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Brussels seeks to skew state subsidy rules away from fossil fuels

Good morning and welcome to Europe Express.

The European Commission these days is busy ‘greening’ its policy areas, including competition, in order to provide the right incentives for governments and businesses to embrace the Green Deal.

My colleagues got their hands on tomorrow’s review of the bloc’s state-aid rules, which provides new sticks for heavy polluters and governments subsidising them — and lots of carrots for green and high-tech providers.

Meanwhile, an anti-deforestation law to be published today will force companies to prove that products including beef, coffee and timber sold into the EU’s single market did not contribute to illegal logging, the EU’s environment commissioner told the Financial Times.

On the Franco-British disputes (it’s not just about fish), we can report some temporary detente after French authorities yesterday cleared a camp of migrants waiting for a chance to cross the Channel.

And in Balkan news, we look at why Germany recently has been pushing for sanctions against a Bosnian leader.

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Greening state-aid rules

Margrethe Vestager, the EU’s competition chief, is looking to broaden state-aid restrictions for polluting companies as part of a green overhaul of the bloc’s competition rules, write Javier Espinoza and Mehreen Khan in Brussels.

Tomorrow, the European Commission will publish an update to its competition rulebook, a draft of which was seen by Europe Express. One interesting detail is about how competition policy may be used in the future to incentivise companies to embrace the Green Deal.

Brussels is keen for fossil fuels to be phased out and as a result it will be looking at heavily polluting companies unfavourably when it comes to approving state aid.

“State support for projects involving such fuels, in particular the most polluting fossil fuels, ones such as oil, coal and lignite, is unlikely to be found compatible with state-aid rules,” the draft reads.

In addition, the commission says it will specifically consider “negative externalities” (meaning pollution) as a criterion for refusing to grant the approval of state aid to a company.

There are positive incentives, too.

Companies that show a willingness to innovate and present cleaner products to the market will get bonus points when it comes to state aid. According to the draft, it will be easier to hand out state aid “for the acquisition of zero/low carbon emission vehicles and for investments in the related recharging and refuelling infrastructures”.

The prohibition of fossil fuels-related subsidies is for the so-called “low hanging fruit” of oil, coal and lignite — energy sources with the most polluting carbon footprint, which many EU governments are distancing themselves from.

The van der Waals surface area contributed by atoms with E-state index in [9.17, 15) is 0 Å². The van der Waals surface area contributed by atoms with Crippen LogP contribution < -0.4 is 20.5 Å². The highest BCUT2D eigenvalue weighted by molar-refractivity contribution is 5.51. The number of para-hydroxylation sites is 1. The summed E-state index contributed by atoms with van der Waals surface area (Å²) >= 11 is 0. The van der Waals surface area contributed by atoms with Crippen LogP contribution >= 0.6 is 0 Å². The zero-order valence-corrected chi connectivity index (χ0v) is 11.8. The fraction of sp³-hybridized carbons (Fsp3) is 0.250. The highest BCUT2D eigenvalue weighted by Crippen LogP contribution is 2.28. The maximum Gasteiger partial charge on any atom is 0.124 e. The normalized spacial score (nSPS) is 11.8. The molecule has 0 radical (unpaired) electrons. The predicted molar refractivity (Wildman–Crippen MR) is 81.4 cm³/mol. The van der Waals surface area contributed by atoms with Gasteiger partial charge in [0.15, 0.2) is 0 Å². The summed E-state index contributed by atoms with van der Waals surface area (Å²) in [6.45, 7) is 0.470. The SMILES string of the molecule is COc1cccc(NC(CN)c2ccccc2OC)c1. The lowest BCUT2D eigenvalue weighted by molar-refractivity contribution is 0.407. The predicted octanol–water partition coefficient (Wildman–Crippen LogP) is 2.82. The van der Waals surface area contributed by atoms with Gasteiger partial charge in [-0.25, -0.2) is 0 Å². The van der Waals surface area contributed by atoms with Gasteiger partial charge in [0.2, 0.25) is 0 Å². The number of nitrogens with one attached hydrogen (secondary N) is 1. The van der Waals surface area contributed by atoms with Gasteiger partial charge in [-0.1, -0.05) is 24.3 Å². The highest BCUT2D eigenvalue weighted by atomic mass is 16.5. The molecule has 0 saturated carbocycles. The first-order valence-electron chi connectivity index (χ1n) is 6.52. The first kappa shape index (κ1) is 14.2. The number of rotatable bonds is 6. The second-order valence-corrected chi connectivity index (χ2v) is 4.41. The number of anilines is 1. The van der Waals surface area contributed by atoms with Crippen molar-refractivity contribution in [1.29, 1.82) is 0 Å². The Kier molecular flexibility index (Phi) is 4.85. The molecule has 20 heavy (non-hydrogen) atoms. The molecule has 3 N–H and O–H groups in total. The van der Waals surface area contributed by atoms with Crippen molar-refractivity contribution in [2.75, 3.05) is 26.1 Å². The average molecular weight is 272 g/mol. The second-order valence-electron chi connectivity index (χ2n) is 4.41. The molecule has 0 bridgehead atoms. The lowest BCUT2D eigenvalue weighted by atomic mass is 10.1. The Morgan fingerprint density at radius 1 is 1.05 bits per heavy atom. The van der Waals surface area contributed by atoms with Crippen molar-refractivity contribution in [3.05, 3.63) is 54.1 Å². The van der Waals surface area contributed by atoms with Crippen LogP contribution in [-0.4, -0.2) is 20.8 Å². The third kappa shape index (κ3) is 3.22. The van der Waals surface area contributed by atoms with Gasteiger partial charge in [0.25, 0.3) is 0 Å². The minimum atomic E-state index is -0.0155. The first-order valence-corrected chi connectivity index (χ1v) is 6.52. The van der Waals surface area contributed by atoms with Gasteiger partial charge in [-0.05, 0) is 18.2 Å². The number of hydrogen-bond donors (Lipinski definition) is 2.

Taxpayer cash for sensitive technologies such as semiconductors, but also for nuclear power could be given the green light by the commission. The document says EU state-aid rules should also pay “particular attention” to the “do no significant harm” principle — a category Brussels has used to assess the green credentials of nuclear power and natural gas.

Supporters of nuclear power such as France and the Czech Republic, as well as an assessment from the commission’s in-house research group, say nuclear power is not responsible for more harm than other energy sources and is vital in the shift to net zero emissions. Gas is not mentioned in the commission’s text.

Brussels’ move to phase out state support for some parts of the fossil fuel industry will be welcome news for environmental campaigners who have been putting pressure on other major EU institutions — such as the European Central Bank — to stop using billions in quantitative easing to buy the bonds of major polluters. Progress on that front has been far slower.

The green tilt for state-aid rules follows the commission’s approval of tens of billions in taxpayer money to Europe’s airline industry during the pandemic. For countries such as France and the Netherlands, that cash came with promises that the carriers had to make significant steps towards reducing carbon emissions.

Chart du jour: Gas half-full

Among the factors shaping the recent gas price crisis are the low underground gas storage levels in Europe, 15 per cent lower in September compared to their five-year average levels, writes the International Energy Agency.

French crackdown

French police moved hundreds of migrants out of what interior minister Gérald Darmanin called an illegal encampment on the Channel coast yesterday. The crackdown came just hours after he held a videoconference with his UK counterpart Priti Patel on the thousands who attempt to cross to England in small boats, writes Victor Mallet in Paris.

The UK and France have had bitter exchanges for years about the numbers of migrants, many from the Middle East and Afghanistan, seeking to reach the UK from France by clandestine means. London has accused France of failing to stem the tide on the French side of the Channel, while Paris blames the UK for its lax approach to migration and to monitoring its labour market.